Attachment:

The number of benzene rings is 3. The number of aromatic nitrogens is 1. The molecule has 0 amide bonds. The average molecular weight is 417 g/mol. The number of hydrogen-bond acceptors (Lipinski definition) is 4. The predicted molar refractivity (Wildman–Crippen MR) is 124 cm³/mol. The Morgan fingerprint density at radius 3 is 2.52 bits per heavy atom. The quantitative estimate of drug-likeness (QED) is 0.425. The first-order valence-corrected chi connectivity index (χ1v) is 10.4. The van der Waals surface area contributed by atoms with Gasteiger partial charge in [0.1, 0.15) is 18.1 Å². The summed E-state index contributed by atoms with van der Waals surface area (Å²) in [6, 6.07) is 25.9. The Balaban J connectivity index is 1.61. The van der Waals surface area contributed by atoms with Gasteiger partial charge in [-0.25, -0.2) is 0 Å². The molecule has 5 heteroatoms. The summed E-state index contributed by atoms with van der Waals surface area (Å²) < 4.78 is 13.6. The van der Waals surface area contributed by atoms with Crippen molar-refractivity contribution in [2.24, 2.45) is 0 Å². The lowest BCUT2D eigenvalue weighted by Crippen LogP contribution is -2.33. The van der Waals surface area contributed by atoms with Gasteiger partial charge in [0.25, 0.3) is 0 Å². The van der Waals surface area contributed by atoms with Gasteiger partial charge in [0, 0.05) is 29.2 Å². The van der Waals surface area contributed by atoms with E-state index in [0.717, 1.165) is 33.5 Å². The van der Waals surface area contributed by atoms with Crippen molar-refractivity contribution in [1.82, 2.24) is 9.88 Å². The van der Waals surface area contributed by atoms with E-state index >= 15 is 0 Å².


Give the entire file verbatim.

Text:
The number of benzene rings is 3. The number of aromatic nitrogens is 1. The molecule has 0 amide bonds. The average molecular weight is 417 g/mol. The number of hydrogen-bond acceptors (Lipinski definition) is 4. The predicted molar refractivity (Wildman–Crippen MR) is 124 cm³/mol. The Morgan fingerprint density at radius 3 is 2.52 bits per heavy atom. The quantitative estimate of drug-likeness (QED) is 0.425. The first-order valence-corrected chi connectivity index (χ1v) is 10.4. The van der Waals surface area contributed by atoms with Gasteiger partial charge in [0.1, 0.15) is 18.1 Å². The summed E-state index contributed by atoms with van der Waals surface area (Å²) in [6, 6.07) is 25.9. The Balaban J connectivity index is 1.61. The van der Waals surface area contributed by atoms with Gasteiger partial charge in [-0.25, -0.2) is 0 Å². The molecule has 5 heteroatoms. The summed E-state index contributed by atoms with van der Waals surface area (Å²) < 4.78 is 13.6. The van der Waals surface area contributed by atoms with Crippen molar-refractivity contribution in [2.24, 2.45) is 0 Å². The lowest BCUT2D eigenvalue weighted by Crippen LogP contribution is -2.33. The van der Waals surface area contributed by atoms with Gasteiger partial charge in [0.25, 0.3) is 0 Å². The van der Waals surface area contributed by atoms with Gasteiger partial charge in [0, 0.05) is 29.2 Å². The van der Waals surface area contributed by atoms with E-state index in [0.717, 1.165) is 33.5 Å². The van der Waals surface area contributed by atoms with Crippen molar-refractivity contribution in [1.82, 2.24) is 9.88 Å². The van der Waals surface area contributed by atoms with E-state index >= 15 is 0 Å².